As additional color related to our credit administration activities, during the fourth quarter, we exited almost $18 million in C&I and owner-occupied CRE relationships, rated either monitor or special mention. While these credits were currently performing and the borrowers demonstrated strength at the time of underwriting, there were subsequent indications that weaknesses could develop should economic conditions deteriorate. Delinquencies 30 days or more past due did increase to 15 basis points of total loans, or approximately $3.5 million. While still a low number compared to the rest of the industry, it was a large increase for us and was due primarily to one seasoned residential mortgage loan with an unpaid principal balance of $3.1 million. So property is located in a desirable area and a recent appraisal valued the home at $5.3 million. We are working with the servicer to bring the borrower current.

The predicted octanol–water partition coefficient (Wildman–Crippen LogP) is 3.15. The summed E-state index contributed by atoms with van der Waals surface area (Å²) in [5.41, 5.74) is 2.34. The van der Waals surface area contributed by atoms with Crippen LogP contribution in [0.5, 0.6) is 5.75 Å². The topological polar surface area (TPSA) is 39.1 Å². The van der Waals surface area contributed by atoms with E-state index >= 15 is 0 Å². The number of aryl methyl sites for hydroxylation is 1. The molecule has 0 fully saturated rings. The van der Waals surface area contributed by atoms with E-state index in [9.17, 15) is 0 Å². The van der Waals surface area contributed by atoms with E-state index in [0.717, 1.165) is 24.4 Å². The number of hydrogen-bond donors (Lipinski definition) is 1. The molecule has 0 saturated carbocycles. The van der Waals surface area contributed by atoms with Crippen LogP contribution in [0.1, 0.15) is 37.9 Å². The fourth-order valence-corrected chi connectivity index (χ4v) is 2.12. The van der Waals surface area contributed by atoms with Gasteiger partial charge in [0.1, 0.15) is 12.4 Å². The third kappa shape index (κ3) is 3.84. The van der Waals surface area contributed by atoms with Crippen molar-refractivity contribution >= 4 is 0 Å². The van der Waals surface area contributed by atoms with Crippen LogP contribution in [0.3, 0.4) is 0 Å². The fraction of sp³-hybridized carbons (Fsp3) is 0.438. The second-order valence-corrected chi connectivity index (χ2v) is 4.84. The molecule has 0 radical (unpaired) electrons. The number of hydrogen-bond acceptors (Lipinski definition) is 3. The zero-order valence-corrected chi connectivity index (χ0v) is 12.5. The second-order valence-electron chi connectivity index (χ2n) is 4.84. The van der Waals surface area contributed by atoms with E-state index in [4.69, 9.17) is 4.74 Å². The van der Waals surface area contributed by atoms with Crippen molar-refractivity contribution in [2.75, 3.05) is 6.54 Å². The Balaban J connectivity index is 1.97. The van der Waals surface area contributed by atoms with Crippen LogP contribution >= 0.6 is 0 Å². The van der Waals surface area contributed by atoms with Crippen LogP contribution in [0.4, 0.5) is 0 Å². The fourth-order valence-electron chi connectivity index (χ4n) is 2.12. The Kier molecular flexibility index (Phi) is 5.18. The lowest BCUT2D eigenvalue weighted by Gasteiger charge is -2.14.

We continue to have minimal net charge-offs, which were $295,000 during the quarter or 5 basis points of average loans on an annualized basis. In general, net charge-offs were confined to the consumer-loan portfolios with no individual loan comprising material portion of the total amount charged off.

Provision expense, for the fourth quarter, increased to $1.5 million, driven primarily by the growth in the loan portfolio. Our allowance for loan losses to total loans was, again, relatively stable at 66 basis points as of December 31, down 1 basis point from the prior quarter. Portfolio metrics continued to remain strong as the portfolio LTV in the single-tenant lease financing book was 50% at quarter-end when new originations came on with an average LTV of 51%. And the public finance portfolio, almost 70% of the loans were made to borrowers with underlying credit ratings of BBB+ or better and over 47% to borrowers with a rating of A+ or better.